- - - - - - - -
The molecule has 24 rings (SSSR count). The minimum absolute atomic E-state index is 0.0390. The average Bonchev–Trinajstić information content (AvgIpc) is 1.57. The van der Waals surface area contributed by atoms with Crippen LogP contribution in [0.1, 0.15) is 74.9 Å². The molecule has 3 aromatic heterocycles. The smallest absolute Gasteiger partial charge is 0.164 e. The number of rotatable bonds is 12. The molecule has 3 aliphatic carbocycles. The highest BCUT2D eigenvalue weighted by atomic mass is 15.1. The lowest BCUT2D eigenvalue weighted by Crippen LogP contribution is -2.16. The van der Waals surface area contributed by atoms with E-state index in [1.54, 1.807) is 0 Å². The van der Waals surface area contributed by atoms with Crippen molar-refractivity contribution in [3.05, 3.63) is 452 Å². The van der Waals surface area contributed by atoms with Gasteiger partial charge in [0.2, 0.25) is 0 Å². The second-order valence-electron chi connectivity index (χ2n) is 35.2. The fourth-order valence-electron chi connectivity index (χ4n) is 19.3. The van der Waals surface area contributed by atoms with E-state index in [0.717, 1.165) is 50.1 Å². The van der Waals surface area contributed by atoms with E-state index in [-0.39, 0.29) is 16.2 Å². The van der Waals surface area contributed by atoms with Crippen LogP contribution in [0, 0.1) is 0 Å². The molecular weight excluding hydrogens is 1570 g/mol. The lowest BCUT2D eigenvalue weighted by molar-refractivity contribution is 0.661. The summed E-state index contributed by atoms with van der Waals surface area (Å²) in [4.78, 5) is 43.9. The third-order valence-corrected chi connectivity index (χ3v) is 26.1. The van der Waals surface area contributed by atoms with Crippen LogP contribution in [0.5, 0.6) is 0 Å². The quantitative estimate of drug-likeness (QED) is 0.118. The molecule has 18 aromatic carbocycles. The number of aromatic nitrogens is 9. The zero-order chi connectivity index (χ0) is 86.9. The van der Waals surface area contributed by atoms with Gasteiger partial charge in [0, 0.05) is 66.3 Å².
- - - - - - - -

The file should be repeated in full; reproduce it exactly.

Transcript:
The molecule has 24 rings (SSSR count). The minimum absolute atomic E-state index is 0.0390. The average Bonchev–Trinajstić information content (AvgIpc) is 1.57. The van der Waals surface area contributed by atoms with Crippen LogP contribution in [0.1, 0.15) is 74.9 Å². The molecule has 3 aromatic heterocycles. The smallest absolute Gasteiger partial charge is 0.164 e. The number of rotatable bonds is 12. The molecule has 3 aliphatic carbocycles. The highest BCUT2D eigenvalue weighted by atomic mass is 15.1. The lowest BCUT2D eigenvalue weighted by Crippen LogP contribution is -2.16. The van der Waals surface area contributed by atoms with E-state index in [1.54, 1.807) is 0 Å². The van der Waals surface area contributed by atoms with Crippen molar-refractivity contribution in [3.05, 3.63) is 452 Å². The van der Waals surface area contributed by atoms with Gasteiger partial charge in [0.2, 0.25) is 0 Å². The second-order valence-electron chi connectivity index (χ2n) is 35.2. The fourth-order valence-electron chi connectivity index (χ4n) is 19.3. The van der Waals surface area contributed by atoms with E-state index in [0.717, 1.165) is 50.1 Å². The van der Waals surface area contributed by atoms with E-state index in [-0.39, 0.29) is 16.2 Å². The van der Waals surface area contributed by atoms with Crippen LogP contribution in [0, 0.1) is 0 Å². The molecular weight excluding hydrogens is 1570 g/mol. The lowest BCUT2D eigenvalue weighted by molar-refractivity contribution is 0.661. The summed E-state index contributed by atoms with van der Waals surface area (Å²) in [4.78, 5) is 43.9. The third-order valence-corrected chi connectivity index (χ3v) is 26.1. The van der Waals surface area contributed by atoms with Crippen LogP contribution in [0.5, 0.6) is 0 Å². The quantitative estimate of drug-likeness (QED) is 0.118. The molecule has 18 aromatic carbocycles. The number of aromatic nitrogens is 9. The zero-order chi connectivity index (χ0) is 86.9. The van der Waals surface area contributed by atoms with Gasteiger partial charge in [0, 0.05) is 66.3 Å².